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Unused Urban Space Can Benefit from Sensory Installations

By Maria Lorena Lehman — Get more articles like this sent to your email HERE.

Image Credit: © Frankie Roberto | Flickr

The in-between spaces that remain within urban areas often pose many challenges for designers. Such spaces get left to form dangerous alleyways or corners that repel people. Also, such spaces do nothing to support their adjacent buildings — from a sensory design perspective. Urban space that is “left behind” often becomes unused, simply existing as wasted space — in other words, a missed opportunity.

That’s why it is wonderful to see projects like the one built at London’s Great Ormond Street Hospital. This aural installation takes advantage of what positives the space exudes, and uses those to its advantage to yield more than the sum of its parts. You see, in the in-between urban space (between two buildings) the installation called the Lullaby Factory serves to create music. By integrating instrument-looking horns and pipes, the installation exudes sound (and even song). And the best part is that the installation uplifted an otherwise doomed urban space into a special, uplifting, and engaging space.

Urban space sensory installations that coordinate with their adjacent architectural environments can really help an area — by giving more engagement, safety, and enjoyment to its visitors. Such sensory installations can also be interactive: where visitors can work either alone or in a group to create amazing sounds, visualizations, or structural configurations. Such installations create design nodes within urban spaces, and such nodes can serve many functions.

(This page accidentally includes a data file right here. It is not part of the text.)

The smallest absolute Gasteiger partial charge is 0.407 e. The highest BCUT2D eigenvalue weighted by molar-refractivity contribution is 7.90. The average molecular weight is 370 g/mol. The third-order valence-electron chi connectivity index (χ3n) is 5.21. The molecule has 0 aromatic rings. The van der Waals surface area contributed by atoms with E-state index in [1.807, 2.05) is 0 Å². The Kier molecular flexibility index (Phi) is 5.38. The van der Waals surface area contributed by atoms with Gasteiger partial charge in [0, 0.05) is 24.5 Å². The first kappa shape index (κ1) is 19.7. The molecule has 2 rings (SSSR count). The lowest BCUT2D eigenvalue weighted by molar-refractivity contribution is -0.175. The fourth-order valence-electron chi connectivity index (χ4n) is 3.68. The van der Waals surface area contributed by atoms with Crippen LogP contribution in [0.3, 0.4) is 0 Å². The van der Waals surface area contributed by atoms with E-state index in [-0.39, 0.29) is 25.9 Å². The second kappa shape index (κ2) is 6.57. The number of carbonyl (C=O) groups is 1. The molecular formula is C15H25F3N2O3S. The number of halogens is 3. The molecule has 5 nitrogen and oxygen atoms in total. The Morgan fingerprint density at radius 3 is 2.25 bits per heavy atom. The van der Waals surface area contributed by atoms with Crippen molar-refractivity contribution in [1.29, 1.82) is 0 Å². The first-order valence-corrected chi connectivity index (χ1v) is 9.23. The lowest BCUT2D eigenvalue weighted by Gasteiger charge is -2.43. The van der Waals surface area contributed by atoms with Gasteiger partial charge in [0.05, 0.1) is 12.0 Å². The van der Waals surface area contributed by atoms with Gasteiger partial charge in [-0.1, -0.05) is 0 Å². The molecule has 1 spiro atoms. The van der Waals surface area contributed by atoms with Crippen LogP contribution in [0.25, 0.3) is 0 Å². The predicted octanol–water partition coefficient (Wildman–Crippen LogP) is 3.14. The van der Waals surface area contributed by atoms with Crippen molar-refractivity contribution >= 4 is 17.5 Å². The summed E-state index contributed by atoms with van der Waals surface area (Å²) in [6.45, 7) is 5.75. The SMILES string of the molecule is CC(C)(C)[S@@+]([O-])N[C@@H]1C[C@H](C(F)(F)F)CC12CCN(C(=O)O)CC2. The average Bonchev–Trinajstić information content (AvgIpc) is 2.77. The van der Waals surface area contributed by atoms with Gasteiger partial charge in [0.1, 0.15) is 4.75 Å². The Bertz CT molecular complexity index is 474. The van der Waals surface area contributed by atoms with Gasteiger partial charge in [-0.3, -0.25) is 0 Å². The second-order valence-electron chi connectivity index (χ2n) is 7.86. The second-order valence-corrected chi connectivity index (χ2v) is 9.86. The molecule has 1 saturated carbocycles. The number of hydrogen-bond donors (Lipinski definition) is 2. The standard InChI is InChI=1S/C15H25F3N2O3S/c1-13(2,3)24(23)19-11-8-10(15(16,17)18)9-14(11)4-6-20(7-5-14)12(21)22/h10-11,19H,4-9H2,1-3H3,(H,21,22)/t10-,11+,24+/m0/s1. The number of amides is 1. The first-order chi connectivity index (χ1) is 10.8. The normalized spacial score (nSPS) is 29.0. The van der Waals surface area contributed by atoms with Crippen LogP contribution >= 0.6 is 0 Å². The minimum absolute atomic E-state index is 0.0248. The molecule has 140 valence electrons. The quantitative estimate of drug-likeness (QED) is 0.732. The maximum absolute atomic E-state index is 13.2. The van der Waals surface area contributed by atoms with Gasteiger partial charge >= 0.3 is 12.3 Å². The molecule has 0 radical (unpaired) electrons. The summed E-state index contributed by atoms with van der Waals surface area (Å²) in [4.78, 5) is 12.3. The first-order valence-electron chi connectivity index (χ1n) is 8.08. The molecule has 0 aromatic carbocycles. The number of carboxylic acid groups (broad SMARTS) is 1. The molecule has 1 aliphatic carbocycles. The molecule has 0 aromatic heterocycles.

You may ask: How does an installation help the architecture which it resides next to?

Sensory installations can serve to bring in more building visitors. They can also serve to “prepare” visitors for entrance into a neighboring building. Or they can serve to socially gather people together — as they may work together within an interactive installation. They are a great way to draw attention to an urban area — to make it vibrant again.

Don’t let unused forgotten space detract from your project. Instead, find ways to enhance your project because of it. And keep sensory installations in mind, for they are a great way to add uniqueness, vibrancy, and beauty to your design. After all, unused urban space, when designed for properly, can become quite the magnet that engages occupants by peeking their curiosity. Through their senses, such installations can be playful, beautiful, and even educational — so, keep them in mind as you strive to revitalize an urban area, or bring design ingenuity to a new one. Don’t ignore those in-between spaces, for they can make or break your design over time.


what members are saying...
Maria: I came across your website through a reference in today's Architect Weekly ezine and am delighted I did. I'll bookmark your site and check back often. I read the first article and then the second and thirty minutes later realized how much time had passed. I've been practicing for thirty years and have always missed the stimulation of academia. I find each of your brief dissertations sort of like a day in design studio. Thanks for the inspiration.

Ron Ward
AI Group Design
I am excited to see you touch a vein of values in architecture, I have been chasing myself for years. Your depth of involvement in these very deep subjects is really beautiful and passionately dealt with and well written. Sound, color and value, shape, texture, scale, smell.... all definitive measures of the spaces we should be alert to. [...] I will savor the rest of your investigation of sensuality in architecture. I'm Glad I found you.

Dennis McLaughlin
McLaughlin Architect
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Maria Lorena Lehman is a multi award-winning visionary author, designer, and educator from the United States. Maria holds a Bachelor of Architecture with Honors from Virginia Tech and a Master in Design with Distinction from Harvard University Graduate School of Design. CLICK HERE to learn more.

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